Back in May and June of this year, I was hospitalized for 34 days. I had become sick after we traveled from our home to our summer seasonal job in Arizona at the Grand Canyon. While I was lying in that hospital bed, out of it most of the time, my husband was working 200 miles away. Every week without fail, he drove that 200 miles from the North Rim to Flagstaff, to sit with me by my bed for two or three days, then drove the 200 miles back to the job at the end of his time off. I know this sounds like just a really normal thing to do, but when you think about it, how many of you have a spouse who would do that, lovingly, for over a month.
My husband and I are 63 and 60. On my sixtieth birthday, I was wheeled into an operating room two thousand miles from my family, and 200 miles away from my husband, to have surgery for a life threatening condition. I was terrified that I would never again see any of the people I loved most in the world. But when I woke up after that surgery, the very first thing I saw was the face of my husband. He had dropped everything on the job and jumped in the truck to drive that 200 miles to be there for me. Knowing that the man I have been married to for twenty years cared enough to be there helped me far more than any medicine the doctor could give me.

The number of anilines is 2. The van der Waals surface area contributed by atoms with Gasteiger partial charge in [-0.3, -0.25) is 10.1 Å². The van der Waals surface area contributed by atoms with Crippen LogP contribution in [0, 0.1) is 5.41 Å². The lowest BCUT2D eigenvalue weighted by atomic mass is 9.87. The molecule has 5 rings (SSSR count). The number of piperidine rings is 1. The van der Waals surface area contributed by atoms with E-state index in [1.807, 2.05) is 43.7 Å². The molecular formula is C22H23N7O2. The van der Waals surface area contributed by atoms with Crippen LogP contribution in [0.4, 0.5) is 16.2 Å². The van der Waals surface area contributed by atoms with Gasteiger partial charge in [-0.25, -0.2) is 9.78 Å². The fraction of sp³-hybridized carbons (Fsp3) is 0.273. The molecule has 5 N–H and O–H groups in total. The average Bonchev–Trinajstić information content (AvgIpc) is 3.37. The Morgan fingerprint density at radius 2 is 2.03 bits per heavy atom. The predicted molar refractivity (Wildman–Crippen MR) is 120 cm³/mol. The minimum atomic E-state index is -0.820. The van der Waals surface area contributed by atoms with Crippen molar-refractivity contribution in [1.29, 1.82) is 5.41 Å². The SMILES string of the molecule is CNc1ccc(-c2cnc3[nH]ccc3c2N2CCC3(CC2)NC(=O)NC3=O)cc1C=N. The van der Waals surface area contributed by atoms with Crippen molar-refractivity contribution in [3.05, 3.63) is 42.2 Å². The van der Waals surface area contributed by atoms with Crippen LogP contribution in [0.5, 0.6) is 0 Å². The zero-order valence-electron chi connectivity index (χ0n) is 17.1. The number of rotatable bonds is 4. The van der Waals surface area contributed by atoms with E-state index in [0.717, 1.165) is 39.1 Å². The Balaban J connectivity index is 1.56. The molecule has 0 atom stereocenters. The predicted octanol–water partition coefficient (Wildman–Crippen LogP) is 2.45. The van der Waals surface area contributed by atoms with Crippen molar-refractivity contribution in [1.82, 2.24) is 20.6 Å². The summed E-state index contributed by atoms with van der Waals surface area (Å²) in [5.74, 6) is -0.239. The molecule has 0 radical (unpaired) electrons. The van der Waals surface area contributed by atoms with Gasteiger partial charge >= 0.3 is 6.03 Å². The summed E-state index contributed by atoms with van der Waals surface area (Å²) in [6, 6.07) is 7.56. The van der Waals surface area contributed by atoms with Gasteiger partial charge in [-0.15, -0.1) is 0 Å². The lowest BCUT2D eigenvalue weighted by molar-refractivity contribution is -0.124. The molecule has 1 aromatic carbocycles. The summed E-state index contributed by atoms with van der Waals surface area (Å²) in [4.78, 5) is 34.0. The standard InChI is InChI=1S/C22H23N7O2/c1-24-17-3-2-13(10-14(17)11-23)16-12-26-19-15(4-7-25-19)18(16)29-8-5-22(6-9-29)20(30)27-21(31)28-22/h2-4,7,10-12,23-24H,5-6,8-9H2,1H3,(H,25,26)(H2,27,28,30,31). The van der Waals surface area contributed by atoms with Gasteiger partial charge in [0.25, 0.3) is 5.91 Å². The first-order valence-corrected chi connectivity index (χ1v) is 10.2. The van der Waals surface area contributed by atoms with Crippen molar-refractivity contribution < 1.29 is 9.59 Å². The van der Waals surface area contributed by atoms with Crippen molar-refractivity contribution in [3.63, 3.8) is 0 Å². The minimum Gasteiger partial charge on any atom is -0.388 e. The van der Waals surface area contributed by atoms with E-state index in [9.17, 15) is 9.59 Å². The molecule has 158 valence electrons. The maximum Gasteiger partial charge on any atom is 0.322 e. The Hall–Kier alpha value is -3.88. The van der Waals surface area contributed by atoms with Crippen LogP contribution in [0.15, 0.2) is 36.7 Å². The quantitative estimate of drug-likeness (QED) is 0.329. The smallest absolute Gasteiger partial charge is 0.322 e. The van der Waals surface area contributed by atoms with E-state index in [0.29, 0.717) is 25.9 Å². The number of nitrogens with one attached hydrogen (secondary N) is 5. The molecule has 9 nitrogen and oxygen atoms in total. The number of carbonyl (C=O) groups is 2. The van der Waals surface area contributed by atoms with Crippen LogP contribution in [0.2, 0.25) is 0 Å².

I think it is at this point that I have to tell you that the only reason he left me in the hospital and went back to work is because after the first seven days we had no idea how long I would be there. He told me later that I shook my finger at him and told him he was not doing me any good being there, when he should be working. We were quickly running out of money, and I told him instead of him paying for motel rooms and meals, he should be back up at the job. So, he left.
After what seemed like forever, after several complications and two weeks in ICU, I was finally discharged and allowed to go home. By the time I got home, I was exhausted from the trip. I went into the bedroom to get ready for bed. My husband came in to help me. I was barely able to stand up on my own, so I was using a walker that the doctor sent home with me. I had never felt older or less desirable in my life! I had not had a shower in quite a while, and my hair had not been properly washed and brushed in a month. I had a gigantic scar that was still held together with what looked like 10 lb. fishing wire, and a colostomy bag hanging from my abdomen. But, when I got undressed, and took off my bra, and those old sagging bosoms fell down toward my waist, the look on my husband’s face and in his eyes told me more than words ever could. He loves me, no matter what. And THAT is what marriage should look like.